Trial may open soon in Cuba against PP youth leader

Ángel Carromero killed two of his passengers, who were prominent dissidents, in a car wreck

The car driven by Ángel Carromero which resulted in the death of two Cuben dissidents
The car driven by Ángel Carromero which resulted in the death of two Cuben dissidentsEFE

The trial in Cuba against a Spanish political youth leader accused of causing a traffic accident that led to the death of two Cuban dissidents in July could begin as early as next week, according to media reports that quote people in the eastern town of Bayamo, near the place where the incident took place.

Ángel Carromero, a 27-year-old leader in the Popular Party's (PP) youth wing Nuevas Generaciones, was driving a rented car when he reportedly lost control and slammed into a tree on July 22 killing two of his passengers: prominent dissident Oswaldo Payá and his colleague Harold Cepero.

Carromero, along with Jens Aaron Modig, president of the youth League of the Christian Democratic Party of Sweden, were reportedly helping Payá and Cepero with their dissident activities. Modig said he was asleep in the vehicle when the accident occurred and did not know what exactly happened. If convicted, Carromero could face up to eight years in prison.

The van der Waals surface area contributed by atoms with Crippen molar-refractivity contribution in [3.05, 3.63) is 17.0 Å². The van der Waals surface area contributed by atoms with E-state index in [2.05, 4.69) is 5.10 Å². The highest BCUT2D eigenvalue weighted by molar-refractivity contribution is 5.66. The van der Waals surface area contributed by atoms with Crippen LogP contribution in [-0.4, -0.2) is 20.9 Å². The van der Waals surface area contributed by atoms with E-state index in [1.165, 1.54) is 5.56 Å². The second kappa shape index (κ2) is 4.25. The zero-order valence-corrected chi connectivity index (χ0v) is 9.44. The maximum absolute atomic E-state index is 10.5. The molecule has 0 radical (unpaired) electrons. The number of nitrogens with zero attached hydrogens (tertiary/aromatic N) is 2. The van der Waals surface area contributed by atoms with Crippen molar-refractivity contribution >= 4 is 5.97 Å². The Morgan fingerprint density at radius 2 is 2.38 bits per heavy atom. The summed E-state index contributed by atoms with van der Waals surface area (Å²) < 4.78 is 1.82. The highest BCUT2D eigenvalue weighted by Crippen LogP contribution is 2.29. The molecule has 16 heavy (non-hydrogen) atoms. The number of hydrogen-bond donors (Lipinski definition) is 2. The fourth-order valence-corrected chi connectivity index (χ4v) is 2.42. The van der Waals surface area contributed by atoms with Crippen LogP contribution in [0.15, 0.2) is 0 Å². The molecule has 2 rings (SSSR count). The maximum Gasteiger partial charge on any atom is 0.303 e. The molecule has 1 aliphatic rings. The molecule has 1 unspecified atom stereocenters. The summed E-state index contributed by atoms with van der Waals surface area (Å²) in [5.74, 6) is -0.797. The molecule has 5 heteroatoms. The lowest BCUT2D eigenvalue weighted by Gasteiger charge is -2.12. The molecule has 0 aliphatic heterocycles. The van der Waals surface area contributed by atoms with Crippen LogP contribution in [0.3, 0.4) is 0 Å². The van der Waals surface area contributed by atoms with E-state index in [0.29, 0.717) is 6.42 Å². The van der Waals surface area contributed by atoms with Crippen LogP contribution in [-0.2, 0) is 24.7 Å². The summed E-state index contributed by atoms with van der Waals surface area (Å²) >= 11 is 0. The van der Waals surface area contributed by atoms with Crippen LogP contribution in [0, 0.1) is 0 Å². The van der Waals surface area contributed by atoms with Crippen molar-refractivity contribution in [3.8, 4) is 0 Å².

The incident has become a major diplomatic crisis for the conservative PP government of Mariano Rajoy. Spanish officials, however, have said privately that they don't want to issue any public comments on the matter so as not to affect Carromero's fate.

Many had expected the trial to begin last Friday but the Cuban government issued no official notification to the Spanish Embassy in Havana.

The Miami Herald said on Saturday that residents in Bayamo reported seeing government workers preparing the city's Manuel Muñoz Cedeño Provincial Art School, including the installation of telephone equipment, "for an important event." It is believed that the trial will be held in Bayamo, the capital of Granma province. But the entire affair is being kept secret by the government and it is not known whether the trial will be open to the public.

In the past, the Cuban government has televised important trials of "enemies of the Revolution." One of the most notable cases was the 1989 court proceedings of General Arnaldo Ochoa, a highly decorated military leader who was convicted of treason and drug smuggling on behalf of the CIA and immediately executed along with three others.

Meanwhile, Payá's family continues to insist that the accident was caused by a Cuban security police vehicle that rammed into Carromero's car.

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